nor smile with which a grown man listens to the prattle of children, who in their effort to make out the letters o the alphabet do not yet gather the meaning of what they are reading. "Why should one not be allowed to baptize a pregnant woman? In the eyes of the Al- mighty, fruitfulness is certainly not a fault. What is given to human nature as a gift of God cannot possibly be an obstacle to the grace of baptism." The customs of the people, he says, ought to be tolerated and then gradually and wisely filled with Christian meaning. His first advice was to destroy the heathen temples; but then "after long reflection upon the matter of the Angles" he reached another conclu- sion. No, they ought to remain. Only the images of the gods should be destroyed. Altars should then be erected, the walls sprin- kled with holy water, and relics placed within the altar stones. The fact that a given place had long been associated with the cult should prove advantageous also to the worship of the new true God. If here- tofore the Angles have sacrificed oxen to the demons, they may hence- forth butcher them and eat them in praise of God. For it is impossi- ble to take away everything at once from hearts hardened by custom. If one wishes to climb a high mountain, one cannot run up it but must proceed slowly, step by step. Very gradually and persistently the monks of St. Benedict carried the faith and morals of Rome from the cities of Canterbury and York to the far corners of the British Isles. Soon the vigour of the Anglo-Saxon Church was felt on the continent. Csesar had landed with six legions to carry out the first Roman con- quest of Britain; Gregory had effected the second with forty monks. By so much is, as Gibbon himself must admit, the glory of the Pope greater than that of Caesar.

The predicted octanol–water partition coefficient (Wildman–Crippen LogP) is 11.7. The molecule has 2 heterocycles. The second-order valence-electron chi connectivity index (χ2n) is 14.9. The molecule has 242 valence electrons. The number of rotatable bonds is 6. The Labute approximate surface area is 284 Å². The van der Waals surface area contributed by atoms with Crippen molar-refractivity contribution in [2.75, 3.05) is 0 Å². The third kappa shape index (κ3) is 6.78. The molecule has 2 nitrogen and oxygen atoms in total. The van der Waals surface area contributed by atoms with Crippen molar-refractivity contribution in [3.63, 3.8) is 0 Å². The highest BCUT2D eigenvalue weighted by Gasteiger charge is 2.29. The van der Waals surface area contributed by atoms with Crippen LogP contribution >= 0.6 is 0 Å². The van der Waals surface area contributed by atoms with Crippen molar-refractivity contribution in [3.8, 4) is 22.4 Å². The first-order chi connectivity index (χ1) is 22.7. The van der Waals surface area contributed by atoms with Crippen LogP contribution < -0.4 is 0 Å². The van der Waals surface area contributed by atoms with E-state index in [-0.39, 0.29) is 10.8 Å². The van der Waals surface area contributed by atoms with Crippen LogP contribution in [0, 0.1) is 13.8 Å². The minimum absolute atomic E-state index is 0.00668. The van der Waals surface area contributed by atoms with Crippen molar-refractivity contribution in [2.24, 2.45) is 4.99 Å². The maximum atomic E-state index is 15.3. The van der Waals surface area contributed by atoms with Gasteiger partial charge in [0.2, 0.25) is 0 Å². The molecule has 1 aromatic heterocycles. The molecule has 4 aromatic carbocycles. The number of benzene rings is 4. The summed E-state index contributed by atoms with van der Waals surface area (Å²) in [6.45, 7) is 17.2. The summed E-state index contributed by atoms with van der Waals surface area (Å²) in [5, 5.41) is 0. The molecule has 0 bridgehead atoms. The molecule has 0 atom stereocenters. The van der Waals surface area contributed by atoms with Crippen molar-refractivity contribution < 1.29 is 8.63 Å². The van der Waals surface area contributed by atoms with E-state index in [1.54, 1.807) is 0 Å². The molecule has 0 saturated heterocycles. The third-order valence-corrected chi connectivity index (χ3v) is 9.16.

It is said that as an old man stricken with gout he lay abed instruct- ing students in Church music. Regardless of what his part in the creation or renewal of "Gregorian" choral may really have been, this anecdote by his biographer characterizes the inner nature of the great- est educator in early Christian Europe. There is something of music in everything to which he gave expression. Friends and defenders of culture who laugh at him and his style in writings which influenced centuries more deeply, perhaps, than any others, misunderstand Greg- ory's own smile at "the wisdom of men." To him the life of the mind was not an end in itself, but only a means to help bring about